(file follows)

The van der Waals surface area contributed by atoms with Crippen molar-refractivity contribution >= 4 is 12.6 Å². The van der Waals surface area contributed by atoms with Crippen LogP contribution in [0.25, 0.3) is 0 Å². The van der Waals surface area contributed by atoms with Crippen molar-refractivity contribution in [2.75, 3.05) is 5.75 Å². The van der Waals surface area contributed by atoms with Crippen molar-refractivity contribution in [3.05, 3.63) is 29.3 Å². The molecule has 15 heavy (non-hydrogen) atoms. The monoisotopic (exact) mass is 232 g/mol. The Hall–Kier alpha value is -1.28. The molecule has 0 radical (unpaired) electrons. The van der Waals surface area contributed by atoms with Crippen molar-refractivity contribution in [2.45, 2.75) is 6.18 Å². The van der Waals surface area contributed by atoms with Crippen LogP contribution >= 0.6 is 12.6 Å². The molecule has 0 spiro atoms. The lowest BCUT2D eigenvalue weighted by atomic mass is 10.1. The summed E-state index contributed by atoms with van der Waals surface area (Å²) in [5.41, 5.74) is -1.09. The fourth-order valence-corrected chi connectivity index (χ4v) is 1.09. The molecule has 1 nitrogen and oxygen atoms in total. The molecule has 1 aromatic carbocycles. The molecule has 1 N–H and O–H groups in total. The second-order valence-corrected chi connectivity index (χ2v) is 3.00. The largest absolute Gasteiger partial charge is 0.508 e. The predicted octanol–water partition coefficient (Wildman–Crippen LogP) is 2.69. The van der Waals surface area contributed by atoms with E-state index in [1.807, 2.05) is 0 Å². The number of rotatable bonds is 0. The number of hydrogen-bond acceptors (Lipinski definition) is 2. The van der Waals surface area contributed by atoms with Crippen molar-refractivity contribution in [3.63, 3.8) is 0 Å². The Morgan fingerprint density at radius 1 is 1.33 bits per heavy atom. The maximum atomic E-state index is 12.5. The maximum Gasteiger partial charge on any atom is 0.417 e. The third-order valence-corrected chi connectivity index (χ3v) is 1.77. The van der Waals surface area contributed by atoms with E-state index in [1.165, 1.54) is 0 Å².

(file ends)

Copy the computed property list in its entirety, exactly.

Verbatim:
The van der Waals surface area contributed by atoms with Crippen molar-refractivity contribution >= 4 is 12.6 Å². The van der Waals surface area contributed by atoms with Crippen LogP contribution in [0.25, 0.3) is 0 Å². The van der Waals surface area contributed by atoms with Crippen molar-refractivity contribution in [2.75, 3.05) is 5.75 Å². The van der Waals surface area contributed by atoms with Crippen molar-refractivity contribution in [3.05, 3.63) is 29.3 Å². The molecule has 15 heavy (non-hydrogen) atoms. The monoisotopic (exact) mass is 232 g/mol. The Hall–Kier alpha value is -1.28. The molecule has 0 radical (unpaired) electrons. The van der Waals surface area contributed by atoms with Crippen molar-refractivity contribution in [2.45, 2.75) is 6.18 Å². The van der Waals surface area contributed by atoms with Crippen LogP contribution >= 0.6 is 12.6 Å². The molecule has 0 spiro atoms. The lowest BCUT2D eigenvalue weighted by atomic mass is 10.1. The summed E-state index contributed by atoms with van der Waals surface area (Å²) in [5.41, 5.74) is -1.09. The fourth-order valence-corrected chi connectivity index (χ4v) is 1.09. The molecule has 1 nitrogen and oxygen atoms in total. The molecule has 1 aromatic carbocycles. The molecule has 1 N–H and O–H groups in total. The second-order valence-corrected chi connectivity index (χ2v) is 3.00. The largest absolute Gasteiger partial charge is 0.508 e. The predicted octanol–water partition coefficient (Wildman–Crippen LogP) is 2.69. The van der Waals surface area contributed by atoms with E-state index in [1.807, 2.05) is 0 Å². The number of rotatable bonds is 0. The number of hydrogen-bond acceptors (Lipinski definition) is 2. The van der Waals surface area contributed by atoms with Crippen molar-refractivity contribution in [3.63, 3.8) is 0 Å². The Morgan fingerprint density at radius 1 is 1.33 bits per heavy atom. The maximum atomic E-state index is 12.5. The maximum Gasteiger partial charge on any atom is 0.417 e. The third-order valence-corrected chi connectivity index (χ3v) is 1.77. The van der Waals surface area contributed by atoms with E-state index in [1.165, 1.54) is 0 Å².